NYFF Film Review: Ethan Hawke Ponders Big Questions in ‘First Reformed’

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2017 New York Film Festival: Filmmaker Paul Schrader has always had a lot on his mind when making movies. Whether writing “Taxi Driver” or even any of his more recent and lesser regarded directorial endeavors, he never makes it easy on his audience. Never has that been clearer than in “First Reformed,” Schrader’s latest outing. The film features an incredible turn by Ethan Hawke in the lead role, but can’t get out of its own way. Ponderous, pretentious, and intentionally unsatisfying, it’s as frustrating a viewing experience as it gets. Playing as a special sneak preview at the New York Film Festival, it’s unlikely to break through beyond the niche crowd when it opens next year.

As hard as Schrader makes it on his viewers, Hawke keeps pulling you back in. While the filmmaker is almost attempting a remake of “The Diary of a Country Priest,” Hawke is giving it his all. Your mileage may vary on this one, but it’s impossible not to be impressed by Hawke. He may just be the most underrated actor in the business. Four nominations at the Academy Awards (two for acting, two for writing) suggest a proper level of appreciation, but he deserves more. One day he’ll be an Oscar winner, mark that down in ink.

Set in upstate New York, Toller (Hawke) is a man of God presiding over a small historical church known mostly as a gift shop. He lives a spartan life, free of pleasure or really any possessions. Mostly, he drinks, though he’s recently begun keeping a journal, written in longhand. The church is about to celebrate its 250th birthday, one being handled as much by the megachurch that owns this one as anything. Toller often goes over to the flashy church, run by Pastor Jeffers (Cedric the Entertainer), who is the diametric opposite of him. In poor health, Toller almost seems to be awaiting death, something he might welcome considering the tragic past he’s had.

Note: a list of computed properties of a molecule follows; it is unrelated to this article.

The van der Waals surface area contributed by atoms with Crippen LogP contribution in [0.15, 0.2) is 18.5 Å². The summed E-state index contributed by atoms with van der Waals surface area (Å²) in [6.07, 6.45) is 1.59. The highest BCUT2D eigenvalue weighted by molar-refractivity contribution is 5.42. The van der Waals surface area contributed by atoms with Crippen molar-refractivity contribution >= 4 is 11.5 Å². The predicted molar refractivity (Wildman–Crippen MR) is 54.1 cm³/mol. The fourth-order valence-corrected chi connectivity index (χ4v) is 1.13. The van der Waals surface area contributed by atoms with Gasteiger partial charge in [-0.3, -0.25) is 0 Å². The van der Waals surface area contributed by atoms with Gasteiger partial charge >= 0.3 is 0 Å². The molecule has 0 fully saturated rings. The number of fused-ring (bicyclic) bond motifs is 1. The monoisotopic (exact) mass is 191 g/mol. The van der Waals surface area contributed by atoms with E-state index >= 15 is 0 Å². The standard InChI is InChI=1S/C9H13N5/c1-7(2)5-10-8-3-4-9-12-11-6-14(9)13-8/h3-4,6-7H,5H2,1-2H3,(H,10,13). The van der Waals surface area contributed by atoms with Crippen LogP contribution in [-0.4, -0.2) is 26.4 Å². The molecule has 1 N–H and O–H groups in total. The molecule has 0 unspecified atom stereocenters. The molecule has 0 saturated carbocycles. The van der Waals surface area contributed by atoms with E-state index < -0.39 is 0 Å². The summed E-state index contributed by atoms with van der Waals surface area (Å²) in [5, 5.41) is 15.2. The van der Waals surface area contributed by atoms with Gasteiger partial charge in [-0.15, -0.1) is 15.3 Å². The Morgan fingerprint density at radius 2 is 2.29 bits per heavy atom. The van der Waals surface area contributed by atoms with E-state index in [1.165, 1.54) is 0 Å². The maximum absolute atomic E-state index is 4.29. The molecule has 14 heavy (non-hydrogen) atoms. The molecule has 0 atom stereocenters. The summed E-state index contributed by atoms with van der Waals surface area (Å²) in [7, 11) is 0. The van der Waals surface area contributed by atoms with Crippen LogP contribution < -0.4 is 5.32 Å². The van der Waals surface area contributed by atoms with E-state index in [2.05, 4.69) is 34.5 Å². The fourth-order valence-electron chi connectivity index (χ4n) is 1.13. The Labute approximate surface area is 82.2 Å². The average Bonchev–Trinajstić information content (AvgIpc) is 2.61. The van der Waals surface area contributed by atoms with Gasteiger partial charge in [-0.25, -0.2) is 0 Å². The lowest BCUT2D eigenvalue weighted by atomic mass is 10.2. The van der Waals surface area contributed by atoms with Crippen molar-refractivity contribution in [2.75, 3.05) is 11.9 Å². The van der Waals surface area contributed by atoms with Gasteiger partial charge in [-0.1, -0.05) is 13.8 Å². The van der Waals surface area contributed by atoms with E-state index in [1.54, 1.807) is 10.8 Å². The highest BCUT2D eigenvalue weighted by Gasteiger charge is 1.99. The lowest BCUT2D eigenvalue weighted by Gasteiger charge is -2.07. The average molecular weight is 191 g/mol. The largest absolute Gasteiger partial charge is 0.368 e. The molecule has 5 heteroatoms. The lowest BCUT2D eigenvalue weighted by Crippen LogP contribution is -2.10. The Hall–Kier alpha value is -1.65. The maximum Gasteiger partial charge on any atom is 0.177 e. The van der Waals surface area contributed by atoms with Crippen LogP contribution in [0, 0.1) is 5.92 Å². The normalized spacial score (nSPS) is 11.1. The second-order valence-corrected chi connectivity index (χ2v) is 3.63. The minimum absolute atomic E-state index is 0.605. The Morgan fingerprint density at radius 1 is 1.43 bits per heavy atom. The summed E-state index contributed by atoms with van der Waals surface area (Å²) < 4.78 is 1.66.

When a pregnant parishioner named Mary (Amanda Seyfried) asks Toller to counsel her environmental activist husband, this initially is a simple request. However, that does not go according to plan. Before long, Toller is becoming radicalized himself, with unexpected results. The less you know, the better, but things only get worse for Toller. You won’t be able to see where the film ends up, that’s for sure. Alas, the final destination may leave you scratching your head.

This is one of Ethan Hawke’s very best performances. Few actors are better than him at just talking. All of his turns in Richard Linklater efforts have trained him well. Even when the writing fails him, his acting elevates it. Hawke makes Toller a compelling figure in spite of the film. It’s stunning work. Amanda Seyfried quietly turns in another strong bit of acting as well, though she’s decidedly a supporting character. The same can be said for Cedric the Entertainer too. Small turns are also given to Philip Ettinger, Michael Gaston, and Victoria Hill, among others, but this is Hawke’s show.

Paul Schrader has never attempted work this quiet and sensitive before, which is admirable. At times, there’s a mellow rhythm to the proceedings that threatens to become hypnotic. Then, the spell is broken and you’re back to listening to someone rant. It often feels as if Schrader is talking down to the audience. “First Reformed” is chock full of that dichotomy. He’s always been a better writer than a director, and while this is his most accomplished work behind the camera, oddly his script fails him.

In some ways, “First Reformed” is as much a companion piece to “Silence” as it is to the aforementioned “The Diary of a Country Priest”. If that sounds like cinematic nirvana for you, then you’re in luck. If you’re more like this writer and struggle with those films, approach this one with caution. NYFF usually goes bigger with their special added selections, though bigger doesn’t always mean better. Unfortunately, in this case, smaller meant less satisfying.

“First Reformed” will screen at the New York Film Festival on Oct. 6 and open in theaters sometime in 2018.

GRADE: (★★½)

  • Joey Magidson

    What a frustrating film